Precep. If he is such an adept that there is no room for his progressing in those arts; yet I think at least there is need of practice, les, at his age, he should forget what he has learned.

Par. That I shall leave to your discretion. But there is one branch, of great importance, which I have not yet mentioned, and to which I would have particular attention paid; I mean the art of speaking. You will find him not deficient in that respect; though perhaps it requires as much practice to make one perfect in that, as in any art whatever. He has already learned by heart a great number of pieces, and has acted a part in several comedies and tragedies with much applause. It has been the custom of our master to have an exhibition at least once a quarter; and my son has always been considered as one of his best performers. He lately took the part of Jemmy Jumps, in the farce called The Farmer; and acted it to universal acceptation.

Precep. I must confess, Sir, that your account of your son does not appear to me to be very flattering.

Par. Why so, pray? have you not an ear for eloquence?

Precep. Indeed I have, Sir. No man is more charmed than I am with its enrapturing sounds. No music rests sweeter on my ear than the melodious notes, proceeding from the mouth of a judicious, well-instructed and powerful orator. But I must tell you plainly, that I am by no means pleased to see parents take so much pains to transform their children into monkeys instead of men. What signs of oratory do you imagine you can discern in a boy, rigged out in a fantastical dress, skipping about the stage like a baboon, in the character of Jemmy Jumps, Betty Jumps, or any other jumper?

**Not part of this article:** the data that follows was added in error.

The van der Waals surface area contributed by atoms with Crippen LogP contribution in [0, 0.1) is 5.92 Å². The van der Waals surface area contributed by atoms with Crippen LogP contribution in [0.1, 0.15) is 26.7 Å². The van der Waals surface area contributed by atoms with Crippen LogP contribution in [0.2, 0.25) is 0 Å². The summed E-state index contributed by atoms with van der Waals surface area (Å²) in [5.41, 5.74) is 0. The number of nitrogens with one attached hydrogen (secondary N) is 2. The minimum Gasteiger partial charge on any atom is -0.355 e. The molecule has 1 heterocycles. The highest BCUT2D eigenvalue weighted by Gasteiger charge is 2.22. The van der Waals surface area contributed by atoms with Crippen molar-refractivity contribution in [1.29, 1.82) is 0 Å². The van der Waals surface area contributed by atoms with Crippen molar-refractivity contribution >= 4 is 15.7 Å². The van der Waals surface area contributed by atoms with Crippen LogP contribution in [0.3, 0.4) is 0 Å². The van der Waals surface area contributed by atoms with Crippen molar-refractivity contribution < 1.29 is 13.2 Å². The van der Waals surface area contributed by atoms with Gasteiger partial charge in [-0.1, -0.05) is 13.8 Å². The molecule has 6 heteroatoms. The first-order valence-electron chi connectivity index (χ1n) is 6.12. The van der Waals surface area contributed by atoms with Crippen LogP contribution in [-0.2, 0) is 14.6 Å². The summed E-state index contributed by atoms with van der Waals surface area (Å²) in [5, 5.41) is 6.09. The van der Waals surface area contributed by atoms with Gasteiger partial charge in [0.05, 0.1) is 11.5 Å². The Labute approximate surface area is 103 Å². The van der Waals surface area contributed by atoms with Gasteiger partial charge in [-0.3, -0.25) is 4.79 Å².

Par. Do you not approve of exhibitions then!

Precep. Not much I confess, in the way they are generally conducted. A master who has four in a year, must necessarily rob his pupils of one quarter of thať time, which in my opinion, might be much better employed in attending to what would be useful for them in life.

Par. What can be more useful for a child, under such a government as ours than to be able to speak before an audience with a graceful ease, and a manful dignity? My son, for ought I know, may be a member of Congress before he dies.

Precep. For that very reason I would educate him differently. I would lay the foundation of his future fame on the firm basis of the solid sciences; that he might be able in time to do something more than a mere parrot, or an ape, who are capable only of speaking the words, and mimicking the actions of others. He should first be taught to read. He should likewise be taught to compose for himself; and I would not be wanting in my endeavours to make him a speaker.

Par. Surely, Mr. Pı ceptor, you must be very wrong in your notions. I have ever pursued a different plan with my children; and there are none in the country, though I say it myself, who are more universally caressed. I have a daughter that has seen but fourteen years, who is capable of gracing the politest circles. It is allowed that she can enter and leave a room, with as much ease and dignity as any lady of quality whatever. And this is evidently owing altogether to her polite education. I boarded her a year